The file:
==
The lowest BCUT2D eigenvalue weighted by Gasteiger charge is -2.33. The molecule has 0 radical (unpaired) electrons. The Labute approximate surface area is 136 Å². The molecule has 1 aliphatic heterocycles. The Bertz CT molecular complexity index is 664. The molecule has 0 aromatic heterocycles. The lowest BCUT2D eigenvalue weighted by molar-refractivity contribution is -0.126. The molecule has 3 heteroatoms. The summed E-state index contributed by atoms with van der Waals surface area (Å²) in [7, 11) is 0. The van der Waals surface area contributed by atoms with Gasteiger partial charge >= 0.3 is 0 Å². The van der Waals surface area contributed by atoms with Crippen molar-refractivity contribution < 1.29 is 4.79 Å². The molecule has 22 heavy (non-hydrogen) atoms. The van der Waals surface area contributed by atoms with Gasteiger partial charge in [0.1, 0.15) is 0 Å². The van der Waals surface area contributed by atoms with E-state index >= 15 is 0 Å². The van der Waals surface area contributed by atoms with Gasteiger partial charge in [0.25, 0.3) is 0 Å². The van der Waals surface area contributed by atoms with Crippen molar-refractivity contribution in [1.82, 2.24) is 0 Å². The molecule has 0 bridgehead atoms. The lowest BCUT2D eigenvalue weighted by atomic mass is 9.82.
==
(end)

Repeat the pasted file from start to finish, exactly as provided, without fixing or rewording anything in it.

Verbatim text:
The lowest BCUT2D eigenvalue weighted by Gasteiger charge is -2.33. The molecule has 0 radical (unpaired) electrons. The Labute approximate surface area is 136 Å². The molecule has 1 aliphatic heterocycles. The Bertz CT molecular complexity index is 664. The molecule has 0 aromatic heterocycles. The lowest BCUT2D eigenvalue weighted by molar-refractivity contribution is -0.126. The molecule has 3 heteroatoms. The summed E-state index contributed by atoms with van der Waals surface area (Å²) in [7, 11) is 0. The van der Waals surface area contributed by atoms with Gasteiger partial charge >= 0.3 is 0 Å². The van der Waals surface area contributed by atoms with Crippen molar-refractivity contribution < 1.29 is 4.79 Å². The molecule has 22 heavy (non-hydrogen) atoms. The van der Waals surface area contributed by atoms with Gasteiger partial charge in [0.1, 0.15) is 0 Å². The van der Waals surface area contributed by atoms with E-state index >= 15 is 0 Å². The van der Waals surface area contributed by atoms with Gasteiger partial charge in [0.25, 0.3) is 0 Å². The van der Waals surface area contributed by atoms with Crippen molar-refractivity contribution in [1.82, 2.24) is 0 Å². The molecule has 0 bridgehead atoms. The lowest BCUT2D eigenvalue weighted by atomic mass is 9.82.